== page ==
After arriving at 2:00 pm, the members of the committee were able to go into a separate room to look at the 8 Sifrei Torah together: 6 Ashkenazi Torahs, and 2 Sefardi ones, all extremely beautiful. Walking into a room in the library and seeing 8 Sifrei Torah lying out on a table, the first thing that automatically popped into my head was: this is the exact same room where the bodies of 8 boys were lying in tallesim, exactly one year ago. Here, in their place, were Sifrei Torah: the very thing for which they died. These Sifrei Torah are here now, to help them live on.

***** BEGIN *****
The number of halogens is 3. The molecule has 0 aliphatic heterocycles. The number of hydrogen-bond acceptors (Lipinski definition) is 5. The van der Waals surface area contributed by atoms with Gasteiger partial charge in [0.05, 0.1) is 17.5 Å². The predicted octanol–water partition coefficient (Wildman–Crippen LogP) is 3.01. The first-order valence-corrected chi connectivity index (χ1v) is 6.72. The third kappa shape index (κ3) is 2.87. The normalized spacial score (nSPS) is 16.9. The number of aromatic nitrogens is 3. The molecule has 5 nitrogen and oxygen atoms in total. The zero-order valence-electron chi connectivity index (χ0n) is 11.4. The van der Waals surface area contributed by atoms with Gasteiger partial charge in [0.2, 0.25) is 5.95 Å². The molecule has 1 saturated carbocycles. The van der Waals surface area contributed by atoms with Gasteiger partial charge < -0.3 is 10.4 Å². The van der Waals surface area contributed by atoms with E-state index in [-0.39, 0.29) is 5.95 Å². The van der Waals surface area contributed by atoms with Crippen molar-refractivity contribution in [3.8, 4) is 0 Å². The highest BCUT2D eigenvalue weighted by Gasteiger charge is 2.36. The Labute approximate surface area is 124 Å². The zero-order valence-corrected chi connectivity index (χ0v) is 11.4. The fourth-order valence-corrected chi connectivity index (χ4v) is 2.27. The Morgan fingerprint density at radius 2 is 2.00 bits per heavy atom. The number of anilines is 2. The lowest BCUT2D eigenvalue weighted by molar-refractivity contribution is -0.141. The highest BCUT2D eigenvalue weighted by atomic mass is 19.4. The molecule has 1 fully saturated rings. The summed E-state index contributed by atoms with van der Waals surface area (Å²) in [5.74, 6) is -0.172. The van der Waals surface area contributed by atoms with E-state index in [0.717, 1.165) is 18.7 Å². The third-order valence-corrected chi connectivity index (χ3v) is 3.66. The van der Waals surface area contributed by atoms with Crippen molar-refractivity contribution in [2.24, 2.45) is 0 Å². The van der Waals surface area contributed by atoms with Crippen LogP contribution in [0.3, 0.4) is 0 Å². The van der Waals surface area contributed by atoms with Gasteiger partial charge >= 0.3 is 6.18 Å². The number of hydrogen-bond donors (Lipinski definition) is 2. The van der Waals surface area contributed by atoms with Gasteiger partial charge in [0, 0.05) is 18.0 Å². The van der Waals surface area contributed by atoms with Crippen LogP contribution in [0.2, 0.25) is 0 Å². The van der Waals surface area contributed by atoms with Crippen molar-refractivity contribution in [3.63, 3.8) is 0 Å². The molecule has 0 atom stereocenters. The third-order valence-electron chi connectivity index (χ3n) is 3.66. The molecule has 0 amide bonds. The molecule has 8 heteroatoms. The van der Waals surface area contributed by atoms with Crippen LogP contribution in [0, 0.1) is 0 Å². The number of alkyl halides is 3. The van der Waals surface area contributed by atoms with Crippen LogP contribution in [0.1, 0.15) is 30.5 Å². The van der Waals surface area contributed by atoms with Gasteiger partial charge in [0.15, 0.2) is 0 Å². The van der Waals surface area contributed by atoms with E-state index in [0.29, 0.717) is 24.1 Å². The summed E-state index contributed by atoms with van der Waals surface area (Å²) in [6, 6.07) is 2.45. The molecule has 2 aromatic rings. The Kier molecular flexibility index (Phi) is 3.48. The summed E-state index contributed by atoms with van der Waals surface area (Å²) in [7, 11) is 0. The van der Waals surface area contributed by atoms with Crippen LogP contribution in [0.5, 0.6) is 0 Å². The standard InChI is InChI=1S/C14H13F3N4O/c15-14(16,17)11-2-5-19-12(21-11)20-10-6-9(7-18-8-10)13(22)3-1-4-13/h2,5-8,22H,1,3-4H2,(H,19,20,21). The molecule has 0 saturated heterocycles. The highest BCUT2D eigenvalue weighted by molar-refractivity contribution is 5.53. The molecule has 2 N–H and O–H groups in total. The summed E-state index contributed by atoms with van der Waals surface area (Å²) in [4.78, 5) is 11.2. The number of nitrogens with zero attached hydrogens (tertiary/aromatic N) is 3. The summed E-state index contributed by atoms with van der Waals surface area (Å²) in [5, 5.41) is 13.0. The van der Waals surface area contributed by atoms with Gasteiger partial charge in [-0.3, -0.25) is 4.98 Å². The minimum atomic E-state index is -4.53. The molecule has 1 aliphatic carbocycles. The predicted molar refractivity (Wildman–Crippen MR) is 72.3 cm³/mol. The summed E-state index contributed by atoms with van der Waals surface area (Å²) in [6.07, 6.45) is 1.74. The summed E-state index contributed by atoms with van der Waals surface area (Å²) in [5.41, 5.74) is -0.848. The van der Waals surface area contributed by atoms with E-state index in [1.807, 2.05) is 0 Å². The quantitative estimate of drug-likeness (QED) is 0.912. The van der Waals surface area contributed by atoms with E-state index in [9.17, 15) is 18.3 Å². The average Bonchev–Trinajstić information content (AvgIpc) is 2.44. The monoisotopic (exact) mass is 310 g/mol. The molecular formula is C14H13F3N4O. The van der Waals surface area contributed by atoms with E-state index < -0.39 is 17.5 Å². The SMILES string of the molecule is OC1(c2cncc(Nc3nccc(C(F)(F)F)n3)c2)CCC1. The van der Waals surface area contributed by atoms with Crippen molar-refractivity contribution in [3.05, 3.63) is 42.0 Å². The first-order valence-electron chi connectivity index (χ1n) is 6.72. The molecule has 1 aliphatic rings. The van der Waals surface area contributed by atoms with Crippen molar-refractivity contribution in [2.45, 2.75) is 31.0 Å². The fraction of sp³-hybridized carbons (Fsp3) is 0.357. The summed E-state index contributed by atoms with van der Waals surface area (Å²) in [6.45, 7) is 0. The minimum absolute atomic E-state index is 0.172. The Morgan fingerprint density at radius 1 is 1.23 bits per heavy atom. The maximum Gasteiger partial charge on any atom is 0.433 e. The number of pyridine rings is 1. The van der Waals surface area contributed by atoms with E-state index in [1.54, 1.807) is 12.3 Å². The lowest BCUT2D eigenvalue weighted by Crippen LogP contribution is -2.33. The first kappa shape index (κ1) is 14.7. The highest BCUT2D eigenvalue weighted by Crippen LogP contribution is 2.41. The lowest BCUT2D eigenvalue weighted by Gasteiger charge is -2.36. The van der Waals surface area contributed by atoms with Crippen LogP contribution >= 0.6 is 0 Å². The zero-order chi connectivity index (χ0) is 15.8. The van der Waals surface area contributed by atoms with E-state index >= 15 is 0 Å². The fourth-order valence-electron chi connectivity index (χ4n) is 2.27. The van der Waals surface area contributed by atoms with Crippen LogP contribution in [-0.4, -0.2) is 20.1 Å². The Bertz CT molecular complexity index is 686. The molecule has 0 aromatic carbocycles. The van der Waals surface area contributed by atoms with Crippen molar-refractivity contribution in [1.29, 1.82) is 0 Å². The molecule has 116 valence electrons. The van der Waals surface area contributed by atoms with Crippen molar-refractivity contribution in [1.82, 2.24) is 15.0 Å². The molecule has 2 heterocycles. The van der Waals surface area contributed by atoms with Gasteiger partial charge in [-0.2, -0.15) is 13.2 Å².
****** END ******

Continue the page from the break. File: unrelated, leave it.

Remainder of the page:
The Torahs were then brought to various locations where the final letters would be filled in. Two were in the "Yashlatz" (high school) bet midrash, the room that, one year ago, was being set up for a Rosh Chodesh Adar Chagiga, which forced 5 of the 8 boys to go to the library to continue learning. Most people I know would take the break from learning, and simply go and relax in their rooms. But these 5 special boys would not even think of wasting any time from learning - and because of that they were brutally murdered. Four of the Torahs were in the library, where the attack took place. One thing that really struck me were the signs with the arrows indicating the location of each boy’s Torah. Coincidentally or not, 4 of the signs pointing to the library were perfectly aligned next to one of the bullet holes left by the merciless attacker. To me, that really hit home. This bullet hole declares "Yes, you succeeded in attacking us. However, we have not been defeated! Inside the very room where you tried to bring us down, we are writing Sifrei Torah to continue our learning and to continue serving Hashem."